“Democratic and Republican administrations alike, to various degrees, have taken their knowledge of climate danger and nonetheless expanded their use of fossil fuels,” Morrison said.

“Sometimes in the same paragraph,” he added.

The plaintiffs have submitted reams of records from dozens of government agencies and time periods to the U.S. District Court for the District of Oregon, where the trial would occur.

If you want to learn about Navy climate programs in the 1990s, there is a record for that. Or perhaps the Clinton White House and its communications with industry groups are more intriguing? That’s available in the court docket, too.

The bulk of these records are public. But without trial, they wouldn’t be presented in conjunction with testimony from experts. Nor would they likely gain as much attention as they would under the glare of a news media spotlight.

Charlie Tebbutt, a lawyer based in Eugene, Ore., who wrote a friend-of-the-court brief in favor of the plaintiffs, said the public would lose out on an all-inclusive presentation of climate change history and knowledge.

“The whole history of knowledge of climate change,” he said, “and how long we’ve known it for and the depth at which we’ve known it. And when I say we, I mean the United States government.”

He continued, “All of that is ready to be told in one story.”

Tebbutt is a fan of the plaintiffs and their experts, to put it mildly.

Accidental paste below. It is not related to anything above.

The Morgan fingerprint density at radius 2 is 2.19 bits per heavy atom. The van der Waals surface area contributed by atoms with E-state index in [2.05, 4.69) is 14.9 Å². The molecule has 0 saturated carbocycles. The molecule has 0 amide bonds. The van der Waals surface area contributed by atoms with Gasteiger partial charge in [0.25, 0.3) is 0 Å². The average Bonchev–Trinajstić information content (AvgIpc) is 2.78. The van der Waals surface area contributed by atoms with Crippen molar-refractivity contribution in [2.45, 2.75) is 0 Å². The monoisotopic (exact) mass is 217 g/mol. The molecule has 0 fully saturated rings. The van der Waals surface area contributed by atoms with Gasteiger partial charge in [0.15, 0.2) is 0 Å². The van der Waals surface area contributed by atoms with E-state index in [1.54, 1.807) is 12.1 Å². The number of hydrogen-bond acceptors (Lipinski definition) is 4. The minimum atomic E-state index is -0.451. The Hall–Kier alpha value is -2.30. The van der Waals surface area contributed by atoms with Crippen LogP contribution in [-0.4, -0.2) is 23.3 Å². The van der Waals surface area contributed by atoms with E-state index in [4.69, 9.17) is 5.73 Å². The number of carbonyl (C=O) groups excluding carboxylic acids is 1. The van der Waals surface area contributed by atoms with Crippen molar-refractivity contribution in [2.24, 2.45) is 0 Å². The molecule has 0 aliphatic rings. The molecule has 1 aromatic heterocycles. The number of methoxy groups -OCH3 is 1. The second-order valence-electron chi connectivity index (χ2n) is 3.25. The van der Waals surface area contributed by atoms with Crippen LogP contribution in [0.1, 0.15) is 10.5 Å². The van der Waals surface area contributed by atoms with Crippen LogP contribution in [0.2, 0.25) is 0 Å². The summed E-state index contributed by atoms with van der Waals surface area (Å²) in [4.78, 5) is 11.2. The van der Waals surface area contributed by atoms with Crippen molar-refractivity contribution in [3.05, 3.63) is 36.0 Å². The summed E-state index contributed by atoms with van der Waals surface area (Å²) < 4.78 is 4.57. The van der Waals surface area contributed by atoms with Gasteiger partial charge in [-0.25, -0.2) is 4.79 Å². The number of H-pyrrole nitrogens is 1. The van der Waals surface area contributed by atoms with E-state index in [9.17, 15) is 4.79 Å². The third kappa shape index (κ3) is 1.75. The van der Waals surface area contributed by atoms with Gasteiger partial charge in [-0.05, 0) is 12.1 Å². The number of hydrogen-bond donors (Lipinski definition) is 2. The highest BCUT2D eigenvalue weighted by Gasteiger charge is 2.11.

“This is the greatest assemblage of Marvel superheroes ever assembled, and they’re trying to save the Earth from obvious destruction,” Tebbutt said. “The only one who can stop that is Doctor Doom. Let’s hope he won’t.”

The Justice Department today will file briefs with the Supreme Court once again arguing that the case should be quashed for good. Then it will be up to justices to decide whether the trial moves forward.

Perhaps the greatest loss without trial, experts said, will be a missed chance to humanize the price paid due to rising greenhouse gas levels.

If trial happens, the plaintiffs are expected to take the stand in court and speak about how climate change and its byproducts — storms, rising waters, drier conditions — affect them.

“The public at large might respond to concrete stories,” Doremus said. “People’s children and grandchildren — that might draw sort of a broader and more emotional response.”